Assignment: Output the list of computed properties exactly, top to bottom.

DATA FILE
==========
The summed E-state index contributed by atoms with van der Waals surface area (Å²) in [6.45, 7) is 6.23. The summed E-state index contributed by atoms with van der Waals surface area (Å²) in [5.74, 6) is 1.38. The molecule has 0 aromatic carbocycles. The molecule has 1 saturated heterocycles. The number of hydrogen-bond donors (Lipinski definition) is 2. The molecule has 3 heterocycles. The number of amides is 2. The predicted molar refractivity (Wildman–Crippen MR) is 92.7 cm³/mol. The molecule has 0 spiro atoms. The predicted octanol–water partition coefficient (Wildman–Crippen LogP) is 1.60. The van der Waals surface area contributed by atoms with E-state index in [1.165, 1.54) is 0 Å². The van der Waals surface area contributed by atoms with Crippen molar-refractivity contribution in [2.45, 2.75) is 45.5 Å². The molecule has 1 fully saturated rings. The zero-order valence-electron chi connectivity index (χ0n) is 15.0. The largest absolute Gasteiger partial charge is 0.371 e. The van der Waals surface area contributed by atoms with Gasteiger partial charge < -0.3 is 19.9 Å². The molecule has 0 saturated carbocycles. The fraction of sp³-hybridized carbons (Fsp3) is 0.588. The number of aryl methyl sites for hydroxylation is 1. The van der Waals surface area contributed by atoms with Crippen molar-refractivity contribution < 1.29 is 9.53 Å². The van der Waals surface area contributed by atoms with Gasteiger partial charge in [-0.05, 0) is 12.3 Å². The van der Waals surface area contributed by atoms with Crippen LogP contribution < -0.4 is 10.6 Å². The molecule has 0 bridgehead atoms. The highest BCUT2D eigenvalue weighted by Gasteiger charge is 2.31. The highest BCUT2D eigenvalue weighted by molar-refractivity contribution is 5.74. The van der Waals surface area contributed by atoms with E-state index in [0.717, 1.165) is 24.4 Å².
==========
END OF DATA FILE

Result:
The summed E-state index contributed by atoms with van der Waals surface area (Å²) in [6.45, 7) is 6.23. The summed E-state index contributed by atoms with van der Waals surface area (Å²) in [5.74, 6) is 1.38. The molecule has 0 aromatic carbocycles. The molecule has 1 saturated heterocycles. The number of hydrogen-bond donors (Lipinski definition) is 2. The molecule has 3 heterocycles. The number of amides is 2. The predicted molar refractivity (Wildman–Crippen MR) is 92.7 cm³/mol. The molecule has 0 spiro atoms. The predicted octanol–water partition coefficient (Wildman–Crippen LogP) is 1.60. The van der Waals surface area contributed by atoms with E-state index in [1.165, 1.54) is 0 Å². The van der Waals surface area contributed by atoms with Crippen molar-refractivity contribution in [2.45, 2.75) is 45.5 Å². The molecule has 1 fully saturated rings. The zero-order valence-electron chi connectivity index (χ0n) is 15.0. The largest absolute Gasteiger partial charge is 0.371 e. The van der Waals surface area contributed by atoms with Gasteiger partial charge < -0.3 is 19.9 Å². The molecule has 0 saturated carbocycles. The fraction of sp³-hybridized carbons (Fsp3) is 0.588. The number of aryl methyl sites for hydroxylation is 1. The van der Waals surface area contributed by atoms with Crippen molar-refractivity contribution < 1.29 is 9.53 Å². The van der Waals surface area contributed by atoms with Gasteiger partial charge in [-0.05, 0) is 12.3 Å². The van der Waals surface area contributed by atoms with Crippen LogP contribution < -0.4 is 10.6 Å². The molecule has 0 bridgehead atoms. The highest BCUT2D eigenvalue weighted by Gasteiger charge is 2.31. The highest BCUT2D eigenvalue weighted by molar-refractivity contribution is 5.74. The van der Waals surface area contributed by atoms with E-state index in [0.717, 1.165) is 24.4 Å².